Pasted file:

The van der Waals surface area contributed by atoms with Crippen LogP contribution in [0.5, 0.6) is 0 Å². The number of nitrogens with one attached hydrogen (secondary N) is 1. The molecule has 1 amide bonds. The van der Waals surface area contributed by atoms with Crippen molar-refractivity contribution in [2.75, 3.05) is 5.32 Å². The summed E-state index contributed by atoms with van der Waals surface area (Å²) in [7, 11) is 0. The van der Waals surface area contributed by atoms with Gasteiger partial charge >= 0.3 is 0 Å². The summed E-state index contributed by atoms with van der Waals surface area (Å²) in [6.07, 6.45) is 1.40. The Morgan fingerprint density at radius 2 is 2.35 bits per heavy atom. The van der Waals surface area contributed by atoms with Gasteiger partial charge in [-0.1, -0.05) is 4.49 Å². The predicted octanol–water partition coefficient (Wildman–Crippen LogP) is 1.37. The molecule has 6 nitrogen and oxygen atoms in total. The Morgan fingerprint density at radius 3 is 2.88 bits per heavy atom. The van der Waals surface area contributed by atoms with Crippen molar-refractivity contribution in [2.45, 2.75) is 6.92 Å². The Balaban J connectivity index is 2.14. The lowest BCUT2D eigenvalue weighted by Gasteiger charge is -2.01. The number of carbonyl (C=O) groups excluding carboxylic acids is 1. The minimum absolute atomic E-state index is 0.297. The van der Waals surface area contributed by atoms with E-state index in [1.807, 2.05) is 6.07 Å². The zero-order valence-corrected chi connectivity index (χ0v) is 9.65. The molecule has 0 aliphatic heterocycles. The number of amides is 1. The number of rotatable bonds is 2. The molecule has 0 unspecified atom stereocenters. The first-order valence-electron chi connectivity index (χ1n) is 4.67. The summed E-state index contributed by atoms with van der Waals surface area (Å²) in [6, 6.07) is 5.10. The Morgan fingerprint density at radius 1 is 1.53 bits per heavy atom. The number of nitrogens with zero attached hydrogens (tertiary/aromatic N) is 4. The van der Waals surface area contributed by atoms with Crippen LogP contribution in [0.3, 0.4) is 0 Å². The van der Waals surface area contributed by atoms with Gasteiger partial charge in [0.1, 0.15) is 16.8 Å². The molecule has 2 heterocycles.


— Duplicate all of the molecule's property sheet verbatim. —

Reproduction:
The van der Waals surface area contributed by atoms with Crippen LogP contribution in [0.5, 0.6) is 0 Å². The number of nitrogens with one attached hydrogen (secondary N) is 1. The molecule has 1 amide bonds. The van der Waals surface area contributed by atoms with Crippen molar-refractivity contribution in [2.75, 3.05) is 5.32 Å². The summed E-state index contributed by atoms with van der Waals surface area (Å²) in [7, 11) is 0. The van der Waals surface area contributed by atoms with Gasteiger partial charge >= 0.3 is 0 Å². The summed E-state index contributed by atoms with van der Waals surface area (Å²) in [6.07, 6.45) is 1.40. The Morgan fingerprint density at radius 2 is 2.35 bits per heavy atom. The van der Waals surface area contributed by atoms with Gasteiger partial charge in [-0.1, -0.05) is 4.49 Å². The predicted octanol–water partition coefficient (Wildman–Crippen LogP) is 1.37. The molecule has 6 nitrogen and oxygen atoms in total. The Morgan fingerprint density at radius 3 is 2.88 bits per heavy atom. The van der Waals surface area contributed by atoms with Crippen molar-refractivity contribution in [2.45, 2.75) is 6.92 Å². The Balaban J connectivity index is 2.14. The lowest BCUT2D eigenvalue weighted by Gasteiger charge is -2.01. The number of carbonyl (C=O) groups excluding carboxylic acids is 1. The minimum absolute atomic E-state index is 0.297. The van der Waals surface area contributed by atoms with E-state index in [1.807, 2.05) is 6.07 Å². The zero-order valence-corrected chi connectivity index (χ0v) is 9.65. The molecule has 0 aliphatic heterocycles. The number of amides is 1. The number of rotatable bonds is 2. The molecule has 0 unspecified atom stereocenters. The first-order valence-electron chi connectivity index (χ1n) is 4.67. The summed E-state index contributed by atoms with van der Waals surface area (Å²) in [6, 6.07) is 5.10. The Morgan fingerprint density at radius 1 is 1.53 bits per heavy atom. The number of nitrogens with zero attached hydrogens (tertiary/aromatic N) is 4. The van der Waals surface area contributed by atoms with Crippen LogP contribution in [0.3, 0.4) is 0 Å². The van der Waals surface area contributed by atoms with Gasteiger partial charge in [0.1, 0.15) is 16.8 Å². The molecule has 2 heterocycles.